FAQ: Why did Synthetic Biologist Chris Voigt of MIT choose NEB 10-beta for DNA assembly and cloning?

NEB TV Episode 7

Learn more about CRISPR/Cas9 and synthetic biology, where these fields are headed, and how they are being applied in the classroom in the latest episode of NEB TV.

Can a living cell perform computation? By encoding circuits in DNA and transforming them into a living bacterial host, organisms can be manipulated to process environmental cues and have altered biological function. This repurposing of biological function is the cornerstone of synthetic biology, and is transforming markets such as biofuels and the food industry by engineering novel organisms designed for manufacture or biological sensing. Accomplishing this requires reliable assembly of large DNA constructs with specific arrangements of DNA parts, and a well-characterized organism in which to put them.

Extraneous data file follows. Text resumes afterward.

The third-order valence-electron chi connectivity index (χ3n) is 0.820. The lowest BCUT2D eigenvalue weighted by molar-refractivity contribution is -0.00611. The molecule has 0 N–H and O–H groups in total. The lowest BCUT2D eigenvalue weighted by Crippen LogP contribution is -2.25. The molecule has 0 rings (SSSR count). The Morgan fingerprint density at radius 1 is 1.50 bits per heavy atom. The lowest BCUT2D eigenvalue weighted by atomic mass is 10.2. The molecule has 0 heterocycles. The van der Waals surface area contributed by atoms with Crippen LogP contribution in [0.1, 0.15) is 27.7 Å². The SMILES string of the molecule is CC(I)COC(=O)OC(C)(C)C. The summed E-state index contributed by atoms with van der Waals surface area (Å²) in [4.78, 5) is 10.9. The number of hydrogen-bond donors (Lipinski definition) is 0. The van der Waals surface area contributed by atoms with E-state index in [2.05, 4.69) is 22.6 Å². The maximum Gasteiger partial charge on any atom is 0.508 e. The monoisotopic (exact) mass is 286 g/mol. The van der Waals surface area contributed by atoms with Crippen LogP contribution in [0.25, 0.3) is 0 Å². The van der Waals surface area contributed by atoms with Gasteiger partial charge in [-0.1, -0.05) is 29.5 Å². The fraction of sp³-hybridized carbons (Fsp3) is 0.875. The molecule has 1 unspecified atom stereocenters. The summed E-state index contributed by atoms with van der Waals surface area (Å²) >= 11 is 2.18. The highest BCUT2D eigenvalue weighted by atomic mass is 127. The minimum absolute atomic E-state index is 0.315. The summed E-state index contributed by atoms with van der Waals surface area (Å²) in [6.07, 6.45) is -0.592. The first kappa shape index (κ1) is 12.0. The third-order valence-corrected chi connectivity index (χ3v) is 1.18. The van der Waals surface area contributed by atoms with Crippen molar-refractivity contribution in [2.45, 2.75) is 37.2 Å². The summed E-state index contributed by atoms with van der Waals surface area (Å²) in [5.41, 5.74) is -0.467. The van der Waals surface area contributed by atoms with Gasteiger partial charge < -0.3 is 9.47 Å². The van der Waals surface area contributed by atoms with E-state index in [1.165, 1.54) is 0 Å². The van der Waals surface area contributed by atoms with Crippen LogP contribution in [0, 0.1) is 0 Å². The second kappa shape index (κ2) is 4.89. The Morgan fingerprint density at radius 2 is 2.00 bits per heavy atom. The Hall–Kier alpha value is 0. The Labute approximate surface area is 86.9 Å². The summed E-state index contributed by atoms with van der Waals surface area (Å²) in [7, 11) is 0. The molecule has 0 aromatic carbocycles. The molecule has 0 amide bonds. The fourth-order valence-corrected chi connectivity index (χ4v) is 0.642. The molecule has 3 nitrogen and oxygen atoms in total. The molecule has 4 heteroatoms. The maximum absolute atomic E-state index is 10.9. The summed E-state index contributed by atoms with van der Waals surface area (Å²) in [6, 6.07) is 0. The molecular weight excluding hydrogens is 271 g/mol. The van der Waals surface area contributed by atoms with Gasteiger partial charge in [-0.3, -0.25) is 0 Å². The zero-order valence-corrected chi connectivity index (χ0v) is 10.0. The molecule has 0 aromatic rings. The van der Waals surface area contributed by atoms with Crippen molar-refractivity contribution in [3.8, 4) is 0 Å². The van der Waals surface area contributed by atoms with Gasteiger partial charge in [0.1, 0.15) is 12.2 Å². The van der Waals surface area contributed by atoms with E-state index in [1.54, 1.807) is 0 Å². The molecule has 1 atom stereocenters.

The design of large DNA constructs is complex and assembly can be a formidable challenge. Chris Voigt, a synthetic biologist at the Broad Institute, and his team developed a computational environment (Cello) to standardize design of these assemblies based on user-supplied parameters and constraint. As Voigt and his team point out, the behavior of genetic circuits is dependent on many parts whose function can vary depending on genetic context, strain and growth conditions.

When it came to selecting a competent cell strain, they chose NEB 10-beta Competent E. coli. Why was NEB 10-beta was chosen for Cello?

  • Reduced recombination from RecA1 mutation
  • Ability to clone and propagate large plasmids
  • High transformation efficiency
  • Better growth on M9 + glucose than some other strains
  • Resistant to phage T1
  • Defined genotype
  • Already being used in many labs around the world
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